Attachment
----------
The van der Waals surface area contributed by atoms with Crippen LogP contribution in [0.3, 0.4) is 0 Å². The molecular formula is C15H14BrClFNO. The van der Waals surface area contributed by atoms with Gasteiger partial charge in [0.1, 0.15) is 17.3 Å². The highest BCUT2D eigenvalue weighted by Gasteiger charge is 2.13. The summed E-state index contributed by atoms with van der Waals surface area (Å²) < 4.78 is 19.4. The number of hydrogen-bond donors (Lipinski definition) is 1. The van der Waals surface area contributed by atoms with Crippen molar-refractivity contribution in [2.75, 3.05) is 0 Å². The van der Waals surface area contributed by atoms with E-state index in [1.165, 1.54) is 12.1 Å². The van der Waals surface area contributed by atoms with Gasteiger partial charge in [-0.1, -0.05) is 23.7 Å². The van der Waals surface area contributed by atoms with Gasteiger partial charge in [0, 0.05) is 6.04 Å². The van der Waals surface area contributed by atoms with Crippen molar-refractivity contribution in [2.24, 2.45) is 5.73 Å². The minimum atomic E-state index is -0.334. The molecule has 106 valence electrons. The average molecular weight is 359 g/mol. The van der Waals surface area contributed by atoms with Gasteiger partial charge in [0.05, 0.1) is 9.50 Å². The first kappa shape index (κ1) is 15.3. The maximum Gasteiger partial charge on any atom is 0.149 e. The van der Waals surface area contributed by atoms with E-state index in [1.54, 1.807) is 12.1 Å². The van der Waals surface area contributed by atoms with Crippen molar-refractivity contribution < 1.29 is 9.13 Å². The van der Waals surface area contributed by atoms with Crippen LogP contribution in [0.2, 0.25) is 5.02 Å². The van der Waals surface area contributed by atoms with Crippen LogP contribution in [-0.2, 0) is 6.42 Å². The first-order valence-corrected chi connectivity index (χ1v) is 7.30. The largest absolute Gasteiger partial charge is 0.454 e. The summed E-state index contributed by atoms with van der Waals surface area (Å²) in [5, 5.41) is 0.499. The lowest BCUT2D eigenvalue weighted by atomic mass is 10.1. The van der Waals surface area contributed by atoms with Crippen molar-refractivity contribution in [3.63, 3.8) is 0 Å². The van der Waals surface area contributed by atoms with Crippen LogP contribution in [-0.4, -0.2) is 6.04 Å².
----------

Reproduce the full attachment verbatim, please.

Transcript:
The van der Waals surface area contributed by atoms with Crippen LogP contribution in [0.3, 0.4) is 0 Å². The molecular formula is C15H14BrClFNO. The van der Waals surface area contributed by atoms with Gasteiger partial charge in [0.1, 0.15) is 17.3 Å². The highest BCUT2D eigenvalue weighted by Gasteiger charge is 2.13. The summed E-state index contributed by atoms with van der Waals surface area (Å²) < 4.78 is 19.4. The number of hydrogen-bond donors (Lipinski definition) is 1. The van der Waals surface area contributed by atoms with Crippen molar-refractivity contribution in [2.75, 3.05) is 0 Å². The van der Waals surface area contributed by atoms with E-state index in [1.165, 1.54) is 12.1 Å². The van der Waals surface area contributed by atoms with Gasteiger partial charge in [-0.1, -0.05) is 23.7 Å². The van der Waals surface area contributed by atoms with Gasteiger partial charge in [0, 0.05) is 6.04 Å². The van der Waals surface area contributed by atoms with Crippen molar-refractivity contribution in [2.24, 2.45) is 5.73 Å². The minimum atomic E-state index is -0.334. The molecule has 106 valence electrons. The average molecular weight is 359 g/mol. The van der Waals surface area contributed by atoms with Gasteiger partial charge in [0.05, 0.1) is 9.50 Å². The first kappa shape index (κ1) is 15.3. The maximum Gasteiger partial charge on any atom is 0.149 e. The van der Waals surface area contributed by atoms with E-state index in [1.54, 1.807) is 12.1 Å². The van der Waals surface area contributed by atoms with Crippen molar-refractivity contribution < 1.29 is 9.13 Å². The van der Waals surface area contributed by atoms with Crippen LogP contribution in [0.2, 0.25) is 5.02 Å². The van der Waals surface area contributed by atoms with Crippen LogP contribution in [-0.2, 0) is 6.42 Å². The first-order valence-corrected chi connectivity index (χ1v) is 7.30. The largest absolute Gasteiger partial charge is 0.454 e. The summed E-state index contributed by atoms with van der Waals surface area (Å²) in [5, 5.41) is 0.499. The lowest BCUT2D eigenvalue weighted by atomic mass is 10.1. The van der Waals surface area contributed by atoms with Crippen molar-refractivity contribution in [3.63, 3.8) is 0 Å². The van der Waals surface area contributed by atoms with Crippen LogP contribution in [-0.4, -0.2) is 6.04 Å².